And so over time, some historians think that  the Roman Catholic Church’s All Saints Day festival, merged with the Celtic harvest celebrations. Today Halloween, or All Hallows Eve is October 31, and Catholics celebrate their Saints on November 1, and all other souls on November 2. As Protestants, we don’t have saints per se, but we combine these ideas to remember and honor those who have passed away. In life we remember death.

The liturgical rhythms align us with the rhythms of the season, and we enter into a space where we are reminded that life and death are connected.

But in our world today it sometimes seems that we fear death above all else. Advertising dollars and marketing messages would have us believe we need to stay as young as possible for as long as possible. Successful beauty products are “age-defying.” And contrary to our New Testament scripture, those who are blessed are not the poor, the meek, and those who mourn. Today’s reality, says those who are blessed and the strong, the powerful, the wealthy, the happy, the young.

But Jesus words, the words we heard today from Matthew’s Gospel, are not about this Kingdom of Earth alone. They are about the Kingdom of Heaven. And as I’ve preached in other sermons over the past months, in Matthew’s gospel, the Kingdom of Heaven was not necessarily some other world. The Kingdom of Heaven is not only in the future; it touches our present. The kingdom of heaven is not only out there; it is here among us, seen in images like yeast and pearls and fishing nets and landowners.

The Kingdom of Heaven is that place where life and death intermingle. It reminds me of the Celts again, and the idea of they have of thin places. Thin places are spaces where we see through the barriers we build between heaven and earth, the separation we often perceive between life and death is worn thin.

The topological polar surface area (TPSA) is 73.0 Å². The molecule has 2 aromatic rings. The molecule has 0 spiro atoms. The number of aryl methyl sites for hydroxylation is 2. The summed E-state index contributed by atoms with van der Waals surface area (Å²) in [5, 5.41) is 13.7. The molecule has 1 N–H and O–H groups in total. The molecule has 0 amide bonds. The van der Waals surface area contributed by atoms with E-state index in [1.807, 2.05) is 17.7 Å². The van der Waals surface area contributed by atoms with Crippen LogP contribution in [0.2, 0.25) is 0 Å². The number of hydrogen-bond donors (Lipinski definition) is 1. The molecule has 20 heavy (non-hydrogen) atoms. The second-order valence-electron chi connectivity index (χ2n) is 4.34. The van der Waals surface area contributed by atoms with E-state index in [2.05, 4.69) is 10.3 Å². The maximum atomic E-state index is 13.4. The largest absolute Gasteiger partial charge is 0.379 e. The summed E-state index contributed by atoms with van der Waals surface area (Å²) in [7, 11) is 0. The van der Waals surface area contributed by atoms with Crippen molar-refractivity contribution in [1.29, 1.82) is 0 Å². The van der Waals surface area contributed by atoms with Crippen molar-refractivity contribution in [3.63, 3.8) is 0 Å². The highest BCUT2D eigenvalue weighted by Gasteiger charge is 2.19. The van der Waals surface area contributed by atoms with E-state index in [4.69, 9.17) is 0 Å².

There’s an old Celtic saying that goes something like this: “Heaven and earth are only three feet apart, but in thin places that distance is even shorter.” In these thin places we are able to catch extra glimpses of the divine.

One poet (Sharlande Sledge) describes them:

“Thin places,” the Celts call this space,

Both seen and unseen,

Where the door between the world

And the next is cracked open for a moment

And the light is not all on the other side.

God shaped space. Holy.

Sound a bit like the Kingdom of Heaven.

Last fall, last year about this time I planted two sticks in my backyard. Well, they weren’t only sticks. They were the beginnings of trees. Less than waist-high, no branches or leaves, attached to a dirty ball of roots. The nursery that sent them promised me that these were in fact apple trees, and within five years I’d have my own fruit to pick. It seemed suspect at the time, last November when I stuck them in the ground.

Last week when I put my garden to rest for the winter, I walked by the sticks. They’d become what was promised, now trees with branch after branch, leaf after leaf. They are both taller now than my head.

In God’s reality, in the Kingdom of Heaven, the dead and the living are connected. Sticks are also apple trees. Dry bulbs hold flowers, and in every end there is a beginning. In this space, in God’s space, on this All Saints weekend, death and life are connected and close together.